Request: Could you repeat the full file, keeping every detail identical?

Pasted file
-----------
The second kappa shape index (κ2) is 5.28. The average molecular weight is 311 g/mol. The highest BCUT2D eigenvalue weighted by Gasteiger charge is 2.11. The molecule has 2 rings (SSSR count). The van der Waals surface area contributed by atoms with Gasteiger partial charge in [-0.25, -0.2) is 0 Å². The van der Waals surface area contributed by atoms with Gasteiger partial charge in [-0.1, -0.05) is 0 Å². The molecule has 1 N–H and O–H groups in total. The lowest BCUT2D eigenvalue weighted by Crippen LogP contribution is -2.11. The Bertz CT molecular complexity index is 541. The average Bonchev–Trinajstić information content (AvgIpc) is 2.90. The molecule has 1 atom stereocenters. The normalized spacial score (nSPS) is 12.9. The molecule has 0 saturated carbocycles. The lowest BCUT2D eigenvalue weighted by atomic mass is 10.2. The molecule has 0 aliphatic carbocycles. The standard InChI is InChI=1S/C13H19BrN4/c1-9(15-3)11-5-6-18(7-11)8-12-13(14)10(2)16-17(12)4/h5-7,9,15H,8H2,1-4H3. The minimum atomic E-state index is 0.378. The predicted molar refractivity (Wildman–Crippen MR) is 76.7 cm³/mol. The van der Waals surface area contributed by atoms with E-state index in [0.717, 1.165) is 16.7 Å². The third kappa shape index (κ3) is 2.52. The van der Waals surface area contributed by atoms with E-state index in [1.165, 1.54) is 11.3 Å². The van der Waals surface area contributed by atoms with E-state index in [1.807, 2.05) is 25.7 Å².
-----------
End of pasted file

The second kappa shape index (κ2) is 5.28. The average molecular weight is 311 g/mol. The highest BCUT2D eigenvalue weighted by Gasteiger charge is 2.11. The molecule has 2 rings (SSSR count). The van der Waals surface area contributed by atoms with Gasteiger partial charge in [-0.25, -0.2) is 0 Å². The van der Waals surface area contributed by atoms with Gasteiger partial charge in [-0.1, -0.05) is 0 Å². The molecule has 1 N–H and O–H groups in total. The lowest BCUT2D eigenvalue weighted by Crippen LogP contribution is -2.11. The Bertz CT molecular complexity index is 541. The average Bonchev–Trinajstić information content (AvgIpc) is 2.90. The molecule has 1 atom stereocenters. The normalized spacial score (nSPS) is 12.9. The molecule has 0 saturated carbocycles. The lowest BCUT2D eigenvalue weighted by atomic mass is 10.2. The molecule has 0 aliphatic carbocycles. The standard InChI is InChI=1S/C13H19BrN4/c1-9(15-3)11-5-6-18(7-11)8-12-13(14)10(2)16-17(12)4/h5-7,9,15H,8H2,1-4H3. The minimum atomic E-state index is 0.378. The predicted molar refractivity (Wildman–Crippen MR) is 76.7 cm³/mol. The van der Waals surface area contributed by atoms with E-state index in [0.717, 1.165) is 16.7 Å². The third kappa shape index (κ3) is 2.52. The van der Waals surface area contributed by atoms with E-state index in [1.165, 1.54) is 11.3 Å². The van der Waals surface area contributed by atoms with E-state index in [1.807, 2.05) is 25.7 Å².